June 11 Flu UpdateThe New York Times weighs in on the Chinese situation, with concern about the virus, but discrediting of the reports of human cses:
For the last two weeks, rumors circulated on some Web sites tracking infectious diseases that more than 120 people, including six tourists, had died of avian flu in Qinghai, and that hundreds had been quarantined.
However, they all proved traceable to a site run by antigovernment dissidents, which said it could not verify information members had posted anonymously. Pictures on the site purporting to show hundreds of dead birds were grainy, and allegations that the site's "reporters" had been arrested were unconfirmed.
Effect Measure comments on the Times story.
Note Revere's further comments on the area where the reports originated, and what happens when trust is hard to regain.:
As we noted earlier, Qinghai province is a politically complex mixture of muslim, Chinese and Tibetan ethnicities, and the source of the reports was a dissident ex-patriate site that warned its reports were unverified. On the other hand, given the stakes, the situation and China's past record in the 2003 SARS episode, some amount of skepticism is warranted when Chinese officials deny such reports. It is a graphic example of the extraordinary difficulty of regaining trust once it is lost.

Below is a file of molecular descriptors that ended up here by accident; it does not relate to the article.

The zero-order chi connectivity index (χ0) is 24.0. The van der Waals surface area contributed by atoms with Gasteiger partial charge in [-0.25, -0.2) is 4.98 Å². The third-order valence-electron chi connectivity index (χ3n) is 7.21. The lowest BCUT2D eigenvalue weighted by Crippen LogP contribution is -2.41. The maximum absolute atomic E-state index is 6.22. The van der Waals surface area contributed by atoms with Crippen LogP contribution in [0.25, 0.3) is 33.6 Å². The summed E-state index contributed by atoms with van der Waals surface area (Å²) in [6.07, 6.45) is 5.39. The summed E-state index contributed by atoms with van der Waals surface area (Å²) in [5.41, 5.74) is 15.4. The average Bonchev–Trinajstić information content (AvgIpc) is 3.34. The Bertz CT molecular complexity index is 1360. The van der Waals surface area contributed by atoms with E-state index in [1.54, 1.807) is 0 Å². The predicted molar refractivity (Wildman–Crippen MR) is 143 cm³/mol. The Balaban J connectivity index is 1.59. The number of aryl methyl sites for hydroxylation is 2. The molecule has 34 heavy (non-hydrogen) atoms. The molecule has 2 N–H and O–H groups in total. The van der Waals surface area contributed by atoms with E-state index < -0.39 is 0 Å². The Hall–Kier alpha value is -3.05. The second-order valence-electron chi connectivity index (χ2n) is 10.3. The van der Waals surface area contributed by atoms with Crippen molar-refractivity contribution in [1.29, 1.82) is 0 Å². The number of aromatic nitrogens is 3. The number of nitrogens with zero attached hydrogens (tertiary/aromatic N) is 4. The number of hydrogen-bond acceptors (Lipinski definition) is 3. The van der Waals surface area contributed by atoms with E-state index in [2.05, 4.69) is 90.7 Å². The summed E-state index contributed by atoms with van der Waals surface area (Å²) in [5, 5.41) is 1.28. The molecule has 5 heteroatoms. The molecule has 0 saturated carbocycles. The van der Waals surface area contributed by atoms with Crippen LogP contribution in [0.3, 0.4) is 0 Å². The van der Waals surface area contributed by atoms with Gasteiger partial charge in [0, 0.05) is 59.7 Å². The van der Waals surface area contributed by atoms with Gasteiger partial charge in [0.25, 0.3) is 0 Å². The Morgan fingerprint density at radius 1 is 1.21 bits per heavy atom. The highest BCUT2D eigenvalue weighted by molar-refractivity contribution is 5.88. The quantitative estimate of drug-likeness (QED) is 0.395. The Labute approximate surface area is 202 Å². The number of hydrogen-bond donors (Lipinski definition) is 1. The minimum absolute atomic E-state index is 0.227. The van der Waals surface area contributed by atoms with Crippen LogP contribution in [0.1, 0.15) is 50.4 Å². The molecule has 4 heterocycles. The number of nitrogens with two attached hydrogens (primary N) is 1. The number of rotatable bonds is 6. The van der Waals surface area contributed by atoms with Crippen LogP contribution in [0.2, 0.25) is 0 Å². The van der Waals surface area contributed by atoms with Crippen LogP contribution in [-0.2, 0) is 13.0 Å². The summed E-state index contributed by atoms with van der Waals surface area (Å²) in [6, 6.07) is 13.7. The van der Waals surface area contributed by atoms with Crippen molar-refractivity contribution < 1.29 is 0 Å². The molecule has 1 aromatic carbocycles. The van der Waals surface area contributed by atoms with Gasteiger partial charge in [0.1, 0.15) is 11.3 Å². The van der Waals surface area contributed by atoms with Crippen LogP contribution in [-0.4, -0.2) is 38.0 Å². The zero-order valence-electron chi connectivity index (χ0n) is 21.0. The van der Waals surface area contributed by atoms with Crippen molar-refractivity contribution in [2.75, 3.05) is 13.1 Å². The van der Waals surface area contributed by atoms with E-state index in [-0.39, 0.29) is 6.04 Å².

From England, a story on the bird flu fears, millions could die.
Hidden nugget here, WHO official acknowledges that transparency is important to fighting the bird flu.
A bird flu vaccine is a race against a clock, Thai response, which is gearing up to produce vaccine. They claim US efforts are not getting the job done.
H5N1 on the Thai story.
CBC on more bird flu cases in China.
Recombinomics reports on cattle dying mysteriously in India, wonders if anyone is checking for H5N1.